Protecting Rain Forests
These woods are being cut from old-growth forests and jungles where some trees may be over a thousand years old, and healthy. Unless harvesting removes no more than 1/1000 of a given forest, without damage to the existing ecosystem, it has long term negative impact.
Old Growth History and Supply
In colonial times, we cut Eastern White Pine and sent it to England for ship’s masts as the ‘King’s Pine’. Between 1880 and 1910 we cut over 100 million acres of Heart Pine (or Longleaf) forests, and then severely impacted the Cypress, Redwood, and Douglas Fir in the 20th century. These old-growth forests and their remarkable ecosystems are gone now, and they can’t grow back. The last great North American old-growth forests are just what remain of Red and Yellow Cedar trees in the Northwest.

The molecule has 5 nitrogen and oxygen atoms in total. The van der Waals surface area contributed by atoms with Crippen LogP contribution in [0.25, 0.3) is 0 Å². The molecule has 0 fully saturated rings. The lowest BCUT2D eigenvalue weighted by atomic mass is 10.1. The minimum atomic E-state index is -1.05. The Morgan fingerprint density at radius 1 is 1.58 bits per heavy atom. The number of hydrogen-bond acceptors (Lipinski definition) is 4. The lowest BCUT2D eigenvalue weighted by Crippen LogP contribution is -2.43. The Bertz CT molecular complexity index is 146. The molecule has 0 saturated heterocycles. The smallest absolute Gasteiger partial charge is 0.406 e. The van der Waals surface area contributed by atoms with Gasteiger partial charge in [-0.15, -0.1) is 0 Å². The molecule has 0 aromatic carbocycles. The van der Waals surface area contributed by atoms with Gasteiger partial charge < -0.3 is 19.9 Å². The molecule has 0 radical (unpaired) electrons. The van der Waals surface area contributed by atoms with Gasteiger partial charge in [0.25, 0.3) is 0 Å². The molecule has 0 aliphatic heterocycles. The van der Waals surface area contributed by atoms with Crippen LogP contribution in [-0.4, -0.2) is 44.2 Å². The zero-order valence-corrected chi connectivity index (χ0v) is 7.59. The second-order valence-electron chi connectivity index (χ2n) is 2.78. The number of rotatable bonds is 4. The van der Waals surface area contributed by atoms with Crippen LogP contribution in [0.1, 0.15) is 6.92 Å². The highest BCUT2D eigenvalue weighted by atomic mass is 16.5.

Earth’s limited resources
Along the way, many lumber dealers have supplemented aesthetic hunger, ‘luxury’ needs, with imported Teak, Mahogany, and most recently, Ipé. This is short-sighted, a little selfish, and most of us know better. But because there’s such a design appetite, and money to be made off these special and finite resources, purveyors claim sustainability by manipulating certification programs. They then market wood from our world’s last remaining old-growth forests to consumers who may know better, but then compromise.
Join our greater effort